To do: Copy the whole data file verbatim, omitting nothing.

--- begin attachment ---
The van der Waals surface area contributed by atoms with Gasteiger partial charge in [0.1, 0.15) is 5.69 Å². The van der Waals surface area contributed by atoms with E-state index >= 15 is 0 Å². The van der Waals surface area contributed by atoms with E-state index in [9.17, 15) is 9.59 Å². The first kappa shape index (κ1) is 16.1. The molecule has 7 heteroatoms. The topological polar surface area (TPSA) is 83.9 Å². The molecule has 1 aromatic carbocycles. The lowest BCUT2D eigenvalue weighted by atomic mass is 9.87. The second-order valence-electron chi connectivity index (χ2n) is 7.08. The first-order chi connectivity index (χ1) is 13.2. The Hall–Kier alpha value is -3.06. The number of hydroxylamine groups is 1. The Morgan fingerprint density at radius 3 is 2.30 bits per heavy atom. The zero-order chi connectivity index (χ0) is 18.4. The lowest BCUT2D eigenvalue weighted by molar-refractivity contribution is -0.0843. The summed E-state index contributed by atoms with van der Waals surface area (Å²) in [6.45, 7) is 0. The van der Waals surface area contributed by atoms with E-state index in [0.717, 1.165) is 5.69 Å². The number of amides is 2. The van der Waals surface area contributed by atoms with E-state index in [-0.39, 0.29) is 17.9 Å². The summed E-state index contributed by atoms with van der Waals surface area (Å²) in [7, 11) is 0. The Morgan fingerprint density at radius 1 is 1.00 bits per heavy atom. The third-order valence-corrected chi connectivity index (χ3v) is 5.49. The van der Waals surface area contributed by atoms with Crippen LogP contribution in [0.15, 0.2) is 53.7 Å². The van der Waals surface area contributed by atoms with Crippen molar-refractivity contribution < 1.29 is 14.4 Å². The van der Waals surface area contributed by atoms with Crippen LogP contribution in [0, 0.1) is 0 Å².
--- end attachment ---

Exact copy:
The van der Waals surface area contributed by atoms with Gasteiger partial charge in [0.1, 0.15) is 5.69 Å². The van der Waals surface area contributed by atoms with E-state index >= 15 is 0 Å². The van der Waals surface area contributed by atoms with E-state index in [9.17, 15) is 9.59 Å². The first kappa shape index (κ1) is 16.1. The molecule has 7 heteroatoms. The topological polar surface area (TPSA) is 83.9 Å². The molecule has 1 aromatic carbocycles. The lowest BCUT2D eigenvalue weighted by atomic mass is 9.87. The second-order valence-electron chi connectivity index (χ2n) is 7.08. The first-order chi connectivity index (χ1) is 13.2. The Hall–Kier alpha value is -3.06. The number of hydroxylamine groups is 1. The Morgan fingerprint density at radius 3 is 2.30 bits per heavy atom. The zero-order chi connectivity index (χ0) is 18.4. The lowest BCUT2D eigenvalue weighted by molar-refractivity contribution is -0.0843. The summed E-state index contributed by atoms with van der Waals surface area (Å²) in [6.45, 7) is 0. The van der Waals surface area contributed by atoms with E-state index in [0.717, 1.165) is 5.69 Å². The number of amides is 2. The van der Waals surface area contributed by atoms with E-state index in [-0.39, 0.29) is 17.9 Å². The summed E-state index contributed by atoms with van der Waals surface area (Å²) in [7, 11) is 0. The Morgan fingerprint density at radius 1 is 1.00 bits per heavy atom. The third-order valence-corrected chi connectivity index (χ3v) is 5.49. The van der Waals surface area contributed by atoms with Crippen LogP contribution in [0.15, 0.2) is 53.7 Å². The van der Waals surface area contributed by atoms with Crippen molar-refractivity contribution < 1.29 is 14.4 Å². The van der Waals surface area contributed by atoms with Crippen LogP contribution in [0, 0.1) is 0 Å².